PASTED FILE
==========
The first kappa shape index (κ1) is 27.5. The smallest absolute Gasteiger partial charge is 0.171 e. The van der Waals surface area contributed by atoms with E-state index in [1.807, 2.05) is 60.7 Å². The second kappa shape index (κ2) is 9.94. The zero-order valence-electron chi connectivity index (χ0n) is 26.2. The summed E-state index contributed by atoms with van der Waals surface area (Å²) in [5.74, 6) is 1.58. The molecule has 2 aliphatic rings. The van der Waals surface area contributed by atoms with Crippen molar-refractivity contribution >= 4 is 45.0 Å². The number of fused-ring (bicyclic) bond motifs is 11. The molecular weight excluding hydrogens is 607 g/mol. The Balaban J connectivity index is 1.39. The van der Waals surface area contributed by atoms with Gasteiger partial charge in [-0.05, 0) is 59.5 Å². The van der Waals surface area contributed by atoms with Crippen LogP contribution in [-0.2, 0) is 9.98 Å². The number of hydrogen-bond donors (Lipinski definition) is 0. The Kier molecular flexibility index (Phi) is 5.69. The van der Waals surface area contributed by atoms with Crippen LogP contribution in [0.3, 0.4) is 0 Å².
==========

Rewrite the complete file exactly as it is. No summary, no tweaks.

The first kappa shape index (κ1) is 27.5. The smallest absolute Gasteiger partial charge is 0.171 e. The van der Waals surface area contributed by atoms with E-state index in [1.807, 2.05) is 60.7 Å². The second kappa shape index (κ2) is 9.94. The zero-order valence-electron chi connectivity index (χ0n) is 26.2. The summed E-state index contributed by atoms with van der Waals surface area (Å²) in [5.74, 6) is 1.58. The molecule has 2 aliphatic rings. The van der Waals surface area contributed by atoms with Crippen molar-refractivity contribution >= 4 is 45.0 Å². The number of fused-ring (bicyclic) bond motifs is 11. The molecular weight excluding hydrogens is 607 g/mol. The Balaban J connectivity index is 1.39. The van der Waals surface area contributed by atoms with Gasteiger partial charge in [-0.05, 0) is 59.5 Å². The van der Waals surface area contributed by atoms with Crippen LogP contribution in [-0.2, 0) is 9.98 Å². The number of hydrogen-bond donors (Lipinski definition) is 0. The Kier molecular flexibility index (Phi) is 5.69. The van der Waals surface area contributed by atoms with Crippen LogP contribution in [0.3, 0.4) is 0 Å².